In querying who was responsible for policing the site to ensure that those named in the application were living on the site, Councillor Derek Butler also sought clarification on reviewing the temporary nature of the site.  Councillor Chris Bithell referred to the comprehensive report and quoted in detail from the report of the Inspector on previous appeal decisions.  He felt that the proposal did not comply with local or national policy but had been triggered by Human Rights legislation for Gypsies and Travellers, which he suggested was unequal for other applicants who had been refused permission on developments in the open countryside.  He expressed significant concern that the application was not a renewal of an application or the same as the application that had been permitted by the Inspector on appeal as the number of pitches had increased.  The original permission had been for five years and he felt that if this application was also permitted for five years, totalling ten years, then it could result in a permanent site in the open countryside which he felt would grow naturally.  Councillor Bithell also raised concerns about how Gypsy and Traveller applications were treated and added that Flintshire had provided a large number of sites compared to other authorities but was still being required to provide more.  He felt that if the application was refused, then the applicant would appeal the decision. 


            In referring to the application, Councillor Richard Jones queried whether the fact that a further five years temporary permission was being recommended meant that the site was more probable to become permanent.  He queried whether allowing a further five years, giving a total of ten years, would set a precedent.  The Housing and Planning Solicitor advised that the application was requesting permanent permission but a condition was being recommended for a five year temporary permission.  He added that there was no legal basis for a temporary permission for a further five years to set a precedent for a permanent permission.


            Councillor Mike Peers noticed the reluctance to support approval of the application because of the policies in place and said that if a decision was appealed it may end in the same result as five years ago with the Inspector giving consideration to when the LDP may be adopted.  He referred to the growth of the site and suggested that if it was supported, then it could be conditioned that any further growth on the site could not take place and that if the named individuals left, then the pitches were not re-occupied.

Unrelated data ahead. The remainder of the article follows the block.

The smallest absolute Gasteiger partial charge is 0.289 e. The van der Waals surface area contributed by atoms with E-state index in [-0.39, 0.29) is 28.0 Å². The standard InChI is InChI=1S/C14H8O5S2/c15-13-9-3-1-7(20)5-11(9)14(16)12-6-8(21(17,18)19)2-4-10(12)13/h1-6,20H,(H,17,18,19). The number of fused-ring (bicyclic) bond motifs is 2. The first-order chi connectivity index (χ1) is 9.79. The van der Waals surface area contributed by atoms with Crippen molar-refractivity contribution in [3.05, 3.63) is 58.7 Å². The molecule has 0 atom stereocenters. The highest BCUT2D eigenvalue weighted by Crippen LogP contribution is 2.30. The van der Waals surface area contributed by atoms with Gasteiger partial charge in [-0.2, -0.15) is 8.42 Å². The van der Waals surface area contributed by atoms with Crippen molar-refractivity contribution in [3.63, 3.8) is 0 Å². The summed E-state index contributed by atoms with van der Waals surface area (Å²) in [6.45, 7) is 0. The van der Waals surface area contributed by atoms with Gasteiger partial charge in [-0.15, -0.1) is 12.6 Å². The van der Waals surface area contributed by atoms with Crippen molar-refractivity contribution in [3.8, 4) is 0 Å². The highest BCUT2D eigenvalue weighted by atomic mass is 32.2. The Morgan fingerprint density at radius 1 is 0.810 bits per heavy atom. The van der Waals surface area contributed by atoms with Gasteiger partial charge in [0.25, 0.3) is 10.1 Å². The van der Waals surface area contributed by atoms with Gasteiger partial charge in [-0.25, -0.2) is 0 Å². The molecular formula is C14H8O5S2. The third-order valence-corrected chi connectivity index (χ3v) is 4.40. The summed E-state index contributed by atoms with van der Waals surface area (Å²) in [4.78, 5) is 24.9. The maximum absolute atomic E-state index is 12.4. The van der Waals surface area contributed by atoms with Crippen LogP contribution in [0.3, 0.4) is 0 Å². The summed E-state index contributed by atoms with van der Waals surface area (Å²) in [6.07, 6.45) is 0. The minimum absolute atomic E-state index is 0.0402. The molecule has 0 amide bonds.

Councillor Carol Ellis referred to the request for a permanent permission in place of the temporary permission granted by the Inspector and the condition to permit it for a further five years which would then mean that the site had been in place for ten years.  She added that the site was also being extended during the period of permission and felt that the site could grow further.  Councillor Ellis said that the decision went against policy as stated by the Inspector and that there were no sites in Denbighshire or other areas.  She suggested that the application should be refused to allow the applicant to appeal and for Inspectors to make the decision.


            Councillor Paul Shotton commented on paragraph 7.63 which referred to the justified use of temporary permissions for short term buildings or uses because it was expected that the planning circumstances would change in a particular way at the end of that period.  He agreed that setting a temporary permission would allow development of the LDP for alternative sites to come forward and be identified.  He also noted the Inspector’s comments in paragraph 7.29 that cessation of the current use would result in the present occupants returning to a transient roadside or similar existence.